• Justin Sterling

1/4 Mile

Nashville is not only home to Country Music, but Nashville is also the home to the contemporary christian music scene as well. In the early 2000’s when I lived in Nashville, A good friend and I were out on the town one evening in search of adventure.

It was their version of the Grammys, they call the “dove awards”, and one record company known for producing rap and hip hop music was hosting an after party. It might have been the allure of hanging out with artist types, or it could have been the lack of wisdom resulting from the drinking we had done beforehand. Either way our lack of an invitation wasn’t a problem and we easily shuffled right in with everyone else pretending to be more important than we really were.

Imagine if the movie 8 Mile were made by catholics. They’d call it ¼ mile, and cast me in the lead role because I’m not Catholic and I have no musical history. When the DJ announced a Freestyle Rap competition, my friend looks at me and said “ You should totally do that”. As I have the absolute worst singing voice, and no rhythm, tilt my head and said “Yeah Boi” I will.

I’m 3rd in line, the first two were really impressive. Crowd is still clapping for the efforts of the last guy when give me the mic. Feeling the energy and optimism of the crowd I waste no time asking the DJ to give me a beat. I don’t ask the crowd to support me. I tell them. “ Wave those hands from side to side”.

Boom crack, Ba Boom Boom Crack…Boom crack, Ba Boom Boom Crack. The crowd is obviously having a great time and I hadn’t rapped about anything yet. I’m feeling like a rockstar and drop my first line with something obvious… “My name is Justin Sterling an I got something to tell ya”. Im’ now bending my knees with my arm extended above my head, and my brain locks up and I can’t quickly think of anything that rhymes with “tell ya”..

Fortunately for me there is a “Boom crack, Ba Boom Boom Crack” to give me some time to come up with a brilliant lyric, and my arm has crossed my face like a human metronome. I say “gonna take ya home, then I’m gonna smell ya” .

I kid you not, the music stops, dead silence. The crowd is looking at me like I just blasphemed Christ himself. I look at the DJ like “hey man, can we keep going?” and he motions for me to give him back the microphone.

The sense of embarrassment hadn’t sunk in yet. But in the moments it took to exit the stage and stand by my friend the gravity of shame became physically obvious in my posture. I could feel my shoulders collapsing in on themselves, and my eyes were drawn to my own navel. Hoping that his confidence and poise could work thru osmosis, I rhetorically asked him “how was that? ” But he wouldn’t even look at me. He looked away from me while asking “You want to leave?”. I said “Yeah, this party is lame”.

It’s taken me a decade to realize that in your business, just like an entertainer, you need to respect and understand your audience. What are they looking for? What expectations do they have? Do I have a solution to their needs?

Every week, I’ll be asked by a start up about some real estate, and like that DJ, I want to give them a chance and see them succeed. I assume positive intent, and that they will deliver. Some will and some won’t. All I can do is set the stage, and hand over some real estate tools and watch what happens.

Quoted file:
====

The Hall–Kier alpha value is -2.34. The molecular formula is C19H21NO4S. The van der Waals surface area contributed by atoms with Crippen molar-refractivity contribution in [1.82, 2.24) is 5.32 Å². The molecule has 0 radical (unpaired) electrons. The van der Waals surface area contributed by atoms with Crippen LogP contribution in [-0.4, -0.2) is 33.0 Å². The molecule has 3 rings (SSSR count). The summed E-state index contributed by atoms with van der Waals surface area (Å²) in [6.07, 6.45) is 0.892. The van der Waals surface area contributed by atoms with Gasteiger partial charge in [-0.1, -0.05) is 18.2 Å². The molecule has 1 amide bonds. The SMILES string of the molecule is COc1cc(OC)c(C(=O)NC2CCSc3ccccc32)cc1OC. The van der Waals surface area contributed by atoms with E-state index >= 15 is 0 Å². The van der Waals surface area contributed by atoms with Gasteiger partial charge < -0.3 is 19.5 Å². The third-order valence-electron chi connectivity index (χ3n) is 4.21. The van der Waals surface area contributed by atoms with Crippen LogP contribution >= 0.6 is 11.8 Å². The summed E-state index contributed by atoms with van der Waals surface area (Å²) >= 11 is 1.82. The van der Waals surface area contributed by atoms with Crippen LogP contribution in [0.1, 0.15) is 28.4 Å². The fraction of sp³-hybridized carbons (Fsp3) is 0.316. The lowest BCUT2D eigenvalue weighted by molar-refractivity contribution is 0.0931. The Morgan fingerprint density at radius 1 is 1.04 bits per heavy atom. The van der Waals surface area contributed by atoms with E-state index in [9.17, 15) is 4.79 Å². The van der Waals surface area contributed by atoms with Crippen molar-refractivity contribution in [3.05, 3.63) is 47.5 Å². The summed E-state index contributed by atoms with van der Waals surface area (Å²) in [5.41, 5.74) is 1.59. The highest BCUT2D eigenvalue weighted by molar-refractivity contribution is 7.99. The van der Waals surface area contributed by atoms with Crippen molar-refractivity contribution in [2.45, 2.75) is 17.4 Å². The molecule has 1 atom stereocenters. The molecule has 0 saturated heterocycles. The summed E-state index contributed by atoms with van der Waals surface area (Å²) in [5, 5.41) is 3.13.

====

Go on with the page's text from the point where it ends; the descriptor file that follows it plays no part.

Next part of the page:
If the business has no “business plan”, and they are going to freestyle their way thu it, at least those who practice, over and over, and over, might have a chance. But those who have no entrepreneurial experience, no plan, and no one to guide them, they are going to fail.

When the real estate agent ask detailed questions about your finances, work experience, and vision for your business, it’s not so they pass judgment, it’s to convey a sense of responsibility that we have as a community. Your preparation affects the banker who underwrites the loan, the insurance company who’s policy protects the property, the Landlord who’s creating a platform for you to operate.

Early on in my career, I took a phone call from someone with an idea and they sounded competent on the phone, drove an hour to meet them at the space, and spent an hour talking with them before I asked them, “What are you doing now?” They responded “I work at Shoney’s”. Are you an owner? No. Manager? No. Franchisee? No. Did you inherit some money? No. Did you study the culinary arts in school? No. Any other experience in the hospitality industry? No.

I apologize to them right then. I should have done a better job preparing you for this meeting. This lease is over $100K a year, and could cost you $200K in start up cost. I don’t want to make any assumptions so let me just ask, how will you pay for the start up costs? He couldn’t .

Before the prospect left the space, I told him this story about my short lived career as a rap mogul and how we want to see him thrive as a rockstar in his business, but Landlords who don’t hand you mic, may be doing him a solid and saving decades of pain. You may have a great idea. Take some business classes, find some case studies of similar concepts, and start writing a business plan. Take some smaller risks with a side hustle, and ask your manager how you can take on more responsibility at work. Prepare yourself for the person you are going to be every day and the cumulative effort will produce something you can be very proud of.

Rock forth America!

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